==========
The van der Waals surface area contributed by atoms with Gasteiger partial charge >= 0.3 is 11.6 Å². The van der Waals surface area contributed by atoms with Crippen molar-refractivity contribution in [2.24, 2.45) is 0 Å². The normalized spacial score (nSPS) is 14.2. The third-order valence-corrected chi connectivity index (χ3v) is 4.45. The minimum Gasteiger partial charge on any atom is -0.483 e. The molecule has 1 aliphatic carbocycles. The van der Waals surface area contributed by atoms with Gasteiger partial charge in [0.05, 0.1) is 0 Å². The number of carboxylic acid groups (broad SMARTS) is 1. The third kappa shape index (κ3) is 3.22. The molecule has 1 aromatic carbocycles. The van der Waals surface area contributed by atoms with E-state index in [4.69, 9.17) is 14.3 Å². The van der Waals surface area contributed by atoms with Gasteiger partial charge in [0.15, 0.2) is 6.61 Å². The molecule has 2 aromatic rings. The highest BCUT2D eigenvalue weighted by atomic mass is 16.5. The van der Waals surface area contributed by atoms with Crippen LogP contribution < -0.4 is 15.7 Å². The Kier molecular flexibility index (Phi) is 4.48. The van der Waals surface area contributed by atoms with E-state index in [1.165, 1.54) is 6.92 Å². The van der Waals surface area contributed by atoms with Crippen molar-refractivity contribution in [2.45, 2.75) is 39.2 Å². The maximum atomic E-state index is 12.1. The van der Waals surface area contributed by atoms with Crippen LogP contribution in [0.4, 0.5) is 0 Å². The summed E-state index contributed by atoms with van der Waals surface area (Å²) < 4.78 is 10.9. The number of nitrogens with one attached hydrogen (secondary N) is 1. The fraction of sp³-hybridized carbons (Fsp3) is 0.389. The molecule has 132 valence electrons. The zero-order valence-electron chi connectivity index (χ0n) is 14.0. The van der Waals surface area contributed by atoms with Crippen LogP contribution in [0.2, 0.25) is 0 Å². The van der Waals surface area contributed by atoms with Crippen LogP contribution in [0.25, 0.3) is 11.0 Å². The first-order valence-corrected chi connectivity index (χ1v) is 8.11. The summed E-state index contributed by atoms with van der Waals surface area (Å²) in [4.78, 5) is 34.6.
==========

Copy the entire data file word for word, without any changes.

The van der Waals surface area contributed by atoms with Gasteiger partial charge >= 0.3 is 11.6 Å². The van der Waals surface area contributed by atoms with Crippen molar-refractivity contribution in [2.24, 2.45) is 0 Å². The normalized spacial score (nSPS) is 14.2. The third-order valence-corrected chi connectivity index (χ3v) is 4.45. The minimum Gasteiger partial charge on any atom is -0.483 e. The molecule has 1 aliphatic carbocycles. The van der Waals surface area contributed by atoms with Gasteiger partial charge in [0.05, 0.1) is 0 Å². The number of carboxylic acid groups (broad SMARTS) is 1. The third kappa shape index (κ3) is 3.22. The molecule has 1 aromatic carbocycles. The van der Waals surface area contributed by atoms with E-state index in [4.69, 9.17) is 14.3 Å². The van der Waals surface area contributed by atoms with Gasteiger partial charge in [0.15, 0.2) is 6.61 Å². The molecule has 2 aromatic rings. The highest BCUT2D eigenvalue weighted by atomic mass is 16.5. The van der Waals surface area contributed by atoms with Crippen LogP contribution < -0.4 is 15.7 Å². The Kier molecular flexibility index (Phi) is 4.48. The van der Waals surface area contributed by atoms with E-state index in [1.165, 1.54) is 6.92 Å². The van der Waals surface area contributed by atoms with Crippen molar-refractivity contribution in [2.45, 2.75) is 39.2 Å². The maximum atomic E-state index is 12.1. The van der Waals surface area contributed by atoms with Crippen LogP contribution in [0.4, 0.5) is 0 Å². The summed E-state index contributed by atoms with van der Waals surface area (Å²) < 4.78 is 10.9. The number of nitrogens with one attached hydrogen (secondary N) is 1. The fraction of sp³-hybridized carbons (Fsp3) is 0.389. The molecule has 132 valence electrons. The zero-order valence-electron chi connectivity index (χ0n) is 14.0. The van der Waals surface area contributed by atoms with Crippen LogP contribution in [0.2, 0.25) is 0 Å². The van der Waals surface area contributed by atoms with Crippen LogP contribution in [0.25, 0.3) is 11.0 Å². The first-order valence-corrected chi connectivity index (χ1v) is 8.11. The summed E-state index contributed by atoms with van der Waals surface area (Å²) in [4.78, 5) is 34.6.